MAGIC is a ground-based gamma-ray instrument located on the Canary island of La Palma, Spain. It is designed to detect gamma rays tens of billions to tens of trillions times more energetic than visible light. MAGIC has been built in a joint effort of a largely European collaboration that includes about 160 researchers from Germany, Spain, Italy, Switzerland, Poland, Finland, Bulgaria, Croatia, India and Japan. Actively involved in the study now published in the journal Astronomy & Astrophysics was the ETH group of Adrian Biland at the Institute for Particle Physics (IPP).
According to Einstein's theory of General Relativity, light is deflected when passing by a large mass. To a distant observer the mass focuses light like a giant lens. The result is a much brighter, although distorted, image of the source and a chance to see distant objects that might otherwise be far too faint to detect. And just like in the case of a conventional lens, light can pass through the gravitational lens with slightly different path lengths. On cosmic scales, this means photons — packages of light — traveling along different lines of sight arrive at slightly different times. If, in addition, the source is variable, this is 'imprinted' on the light with a time delay relative to a fixed first arrival. And this delay should not depend on the energy of the photons, according to theory. Veryfying this in observations is especially important.
Missed opportunity ...
QSO B0218+357 harbours a supermassive black hole in a galaxy located halfway across the Universe from Earth. Over 7 billion years ago a gigantic explosion occurred in this object, which led to the emission of an intense flare of gamma rays, which is the highest-energy form of light. On their long journey towards Earth, these photons passed in the vicinity of a foreground — but still distant — galaxy, B0218+357G, over one billion years later. In passing and being deflected, those photons traveling along the shorter path finally arrived at Earth on 14 July 2014 and were observed by the Large Area Telescope on board the orbiting Fermi satellite, which scans the entire sky every 3 hours. The detection of this gamma-ray burst alerted the astronomical community, and many telescopes worldwide were immediately pointed at QSO B0218+357 to learn more from this distant cosmic explosion. Researchers operating the MAGIC telescopes became excited about the possible observation of this object in the window of very-high-energy gamma rays. These could provide the most extreme perspective of this burst. But, unfortunately, at that time there was full moon in La Palma, which prevented the operation of the MAGIC telescopes.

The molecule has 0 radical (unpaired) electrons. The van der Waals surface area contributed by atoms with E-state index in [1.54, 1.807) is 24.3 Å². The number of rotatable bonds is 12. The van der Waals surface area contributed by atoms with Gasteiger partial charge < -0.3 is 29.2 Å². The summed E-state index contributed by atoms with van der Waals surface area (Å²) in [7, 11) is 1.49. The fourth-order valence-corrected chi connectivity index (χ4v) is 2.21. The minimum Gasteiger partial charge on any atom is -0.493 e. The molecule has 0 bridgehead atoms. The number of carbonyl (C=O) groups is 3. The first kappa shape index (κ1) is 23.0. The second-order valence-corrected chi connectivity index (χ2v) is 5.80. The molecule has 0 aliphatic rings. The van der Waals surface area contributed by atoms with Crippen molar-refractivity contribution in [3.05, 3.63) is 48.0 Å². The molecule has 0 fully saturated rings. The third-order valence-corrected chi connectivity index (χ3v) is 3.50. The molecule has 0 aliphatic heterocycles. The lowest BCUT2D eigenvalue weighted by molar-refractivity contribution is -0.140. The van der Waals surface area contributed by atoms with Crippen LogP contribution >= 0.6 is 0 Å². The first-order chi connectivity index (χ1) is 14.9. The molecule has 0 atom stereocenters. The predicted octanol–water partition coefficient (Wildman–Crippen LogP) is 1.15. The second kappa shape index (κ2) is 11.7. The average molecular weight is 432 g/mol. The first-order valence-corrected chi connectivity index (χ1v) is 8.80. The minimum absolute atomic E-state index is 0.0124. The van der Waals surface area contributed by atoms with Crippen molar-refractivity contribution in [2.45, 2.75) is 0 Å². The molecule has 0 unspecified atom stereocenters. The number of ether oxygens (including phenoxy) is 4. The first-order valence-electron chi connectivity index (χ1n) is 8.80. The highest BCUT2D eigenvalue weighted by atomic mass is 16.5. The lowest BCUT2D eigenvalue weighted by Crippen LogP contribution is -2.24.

... but a second chance
From the earlier measurements of this object in 2012 using the Fermi satellite and radio telescopes, the MAGIC scientists knew that photons arriving along the longer path should hit Earth about 11 days later. “In other words, Nature could award us with a replay, a second chance to look at the same interesting phenomenon,” says Julian Sitarek (University of Łódz, Poland), who led this study for the MAGIC collaboration, and continues: “When the time came, the MAGIC telescopes were pointed at QSO B0218+357, and, in accordance with the prediction, a flare of very-high-energy gamma rays was observed, making QSO B0218+357 the most distant object detected in the very-high-energy gamma-ray domain to date.” With this observation, MAGIC has doubled the previously known visibility range of the Universe in the window of very-high-energy gamma rays. The observation of the delayed signal from QSO B0218+357 by MAGIC showed for the first time that these very energetic photons are also deflected in agreement with the theory of General Relativity, a result that is both striking and potentially profound, as the signal arriving at the predicted time may rule out some theories of the structure of the vacuum. That aspect awaits further analysis. For the moment, this observation demonstrates a new capability of the very-high-energy gamma-ray observatories and highlights what awaits us when the next generation of such telescopes becomes available.
(Text adapated from MAGIC press release)